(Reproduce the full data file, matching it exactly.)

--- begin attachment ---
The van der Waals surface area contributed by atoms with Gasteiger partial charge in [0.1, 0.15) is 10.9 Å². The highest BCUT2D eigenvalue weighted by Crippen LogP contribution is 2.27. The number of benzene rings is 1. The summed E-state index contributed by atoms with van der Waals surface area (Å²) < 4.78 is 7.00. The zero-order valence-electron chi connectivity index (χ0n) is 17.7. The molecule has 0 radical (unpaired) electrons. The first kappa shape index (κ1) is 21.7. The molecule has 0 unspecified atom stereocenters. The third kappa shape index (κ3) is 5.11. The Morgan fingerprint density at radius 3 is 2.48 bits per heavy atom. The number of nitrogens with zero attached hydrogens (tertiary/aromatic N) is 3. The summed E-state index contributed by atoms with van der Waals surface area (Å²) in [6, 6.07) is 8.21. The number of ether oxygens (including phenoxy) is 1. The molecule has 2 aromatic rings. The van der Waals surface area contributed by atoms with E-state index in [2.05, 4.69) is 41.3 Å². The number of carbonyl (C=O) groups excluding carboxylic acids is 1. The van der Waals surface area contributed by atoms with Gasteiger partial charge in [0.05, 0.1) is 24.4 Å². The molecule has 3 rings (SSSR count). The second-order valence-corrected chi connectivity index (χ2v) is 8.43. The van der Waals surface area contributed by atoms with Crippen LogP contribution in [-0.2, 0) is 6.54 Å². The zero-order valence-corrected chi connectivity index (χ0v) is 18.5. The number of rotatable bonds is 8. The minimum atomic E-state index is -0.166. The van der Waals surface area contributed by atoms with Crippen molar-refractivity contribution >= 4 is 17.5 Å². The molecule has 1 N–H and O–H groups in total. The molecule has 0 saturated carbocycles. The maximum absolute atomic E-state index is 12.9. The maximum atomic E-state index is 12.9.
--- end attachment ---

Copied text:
The van der Waals surface area contributed by atoms with Gasteiger partial charge in [0.1, 0.15) is 10.9 Å². The highest BCUT2D eigenvalue weighted by Crippen LogP contribution is 2.27. The number of benzene rings is 1. The summed E-state index contributed by atoms with van der Waals surface area (Å²) < 4.78 is 7.00. The zero-order valence-electron chi connectivity index (χ0n) is 17.7. The molecule has 0 radical (unpaired) electrons. The first kappa shape index (κ1) is 21.7. The molecule has 0 unspecified atom stereocenters. The third kappa shape index (κ3) is 5.11. The Morgan fingerprint density at radius 3 is 2.48 bits per heavy atom. The number of nitrogens with zero attached hydrogens (tertiary/aromatic N) is 3. The summed E-state index contributed by atoms with van der Waals surface area (Å²) in [6, 6.07) is 8.21. The number of ether oxygens (including phenoxy) is 1. The molecule has 2 aromatic rings. The van der Waals surface area contributed by atoms with E-state index in [2.05, 4.69) is 41.3 Å². The number of carbonyl (C=O) groups excluding carboxylic acids is 1. The van der Waals surface area contributed by atoms with Gasteiger partial charge in [0.05, 0.1) is 24.4 Å². The molecule has 3 rings (SSSR count). The second-order valence-corrected chi connectivity index (χ2v) is 8.43. The van der Waals surface area contributed by atoms with Crippen LogP contribution in [-0.2, 0) is 6.54 Å². The zero-order valence-corrected chi connectivity index (χ0v) is 18.5. The number of rotatable bonds is 8. The minimum atomic E-state index is -0.166. The van der Waals surface area contributed by atoms with Crippen molar-refractivity contribution >= 4 is 17.5 Å². The molecule has 1 N–H and O–H groups in total. The molecule has 0 saturated carbocycles. The maximum absolute atomic E-state index is 12.9. The maximum atomic E-state index is 12.9.